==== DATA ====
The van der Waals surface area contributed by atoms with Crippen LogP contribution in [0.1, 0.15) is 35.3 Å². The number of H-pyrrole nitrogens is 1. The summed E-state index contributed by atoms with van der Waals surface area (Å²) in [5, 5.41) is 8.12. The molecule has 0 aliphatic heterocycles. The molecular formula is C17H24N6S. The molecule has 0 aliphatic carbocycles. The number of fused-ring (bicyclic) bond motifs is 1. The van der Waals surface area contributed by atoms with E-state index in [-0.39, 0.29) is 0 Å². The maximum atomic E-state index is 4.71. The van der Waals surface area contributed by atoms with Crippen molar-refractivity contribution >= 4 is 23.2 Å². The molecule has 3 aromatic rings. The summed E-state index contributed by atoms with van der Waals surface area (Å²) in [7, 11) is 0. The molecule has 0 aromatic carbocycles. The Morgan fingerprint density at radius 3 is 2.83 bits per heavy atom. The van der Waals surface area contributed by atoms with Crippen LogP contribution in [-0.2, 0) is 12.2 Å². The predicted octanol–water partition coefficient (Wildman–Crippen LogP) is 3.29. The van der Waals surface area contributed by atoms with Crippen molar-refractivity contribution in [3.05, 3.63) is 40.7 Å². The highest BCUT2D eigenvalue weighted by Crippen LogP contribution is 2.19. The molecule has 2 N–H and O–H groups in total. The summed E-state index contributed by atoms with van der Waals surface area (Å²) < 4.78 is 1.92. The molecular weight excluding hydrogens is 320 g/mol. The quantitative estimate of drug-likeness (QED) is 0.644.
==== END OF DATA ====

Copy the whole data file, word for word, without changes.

The van der Waals surface area contributed by atoms with Crippen LogP contribution in [0.1, 0.15) is 35.3 Å². The number of H-pyrrole nitrogens is 1. The summed E-state index contributed by atoms with van der Waals surface area (Å²) in [5, 5.41) is 8.12. The molecule has 0 aliphatic heterocycles. The molecular formula is C17H24N6S. The molecule has 0 aliphatic carbocycles. The number of fused-ring (bicyclic) bond motifs is 1. The van der Waals surface area contributed by atoms with E-state index in [-0.39, 0.29) is 0 Å². The maximum atomic E-state index is 4.71. The van der Waals surface area contributed by atoms with Crippen molar-refractivity contribution >= 4 is 23.2 Å². The molecule has 3 aromatic rings. The summed E-state index contributed by atoms with van der Waals surface area (Å²) in [7, 11) is 0. The molecule has 0 aromatic carbocycles. The Morgan fingerprint density at radius 3 is 2.83 bits per heavy atom. The van der Waals surface area contributed by atoms with Crippen LogP contribution in [-0.2, 0) is 12.2 Å². The predicted octanol–water partition coefficient (Wildman–Crippen LogP) is 3.29. The van der Waals surface area contributed by atoms with Crippen molar-refractivity contribution in [3.05, 3.63) is 40.7 Å². The highest BCUT2D eigenvalue weighted by Crippen LogP contribution is 2.19. The molecule has 2 N–H and O–H groups in total. The summed E-state index contributed by atoms with van der Waals surface area (Å²) < 4.78 is 1.92. The molecular weight excluding hydrogens is 320 g/mol. The quantitative estimate of drug-likeness (QED) is 0.644.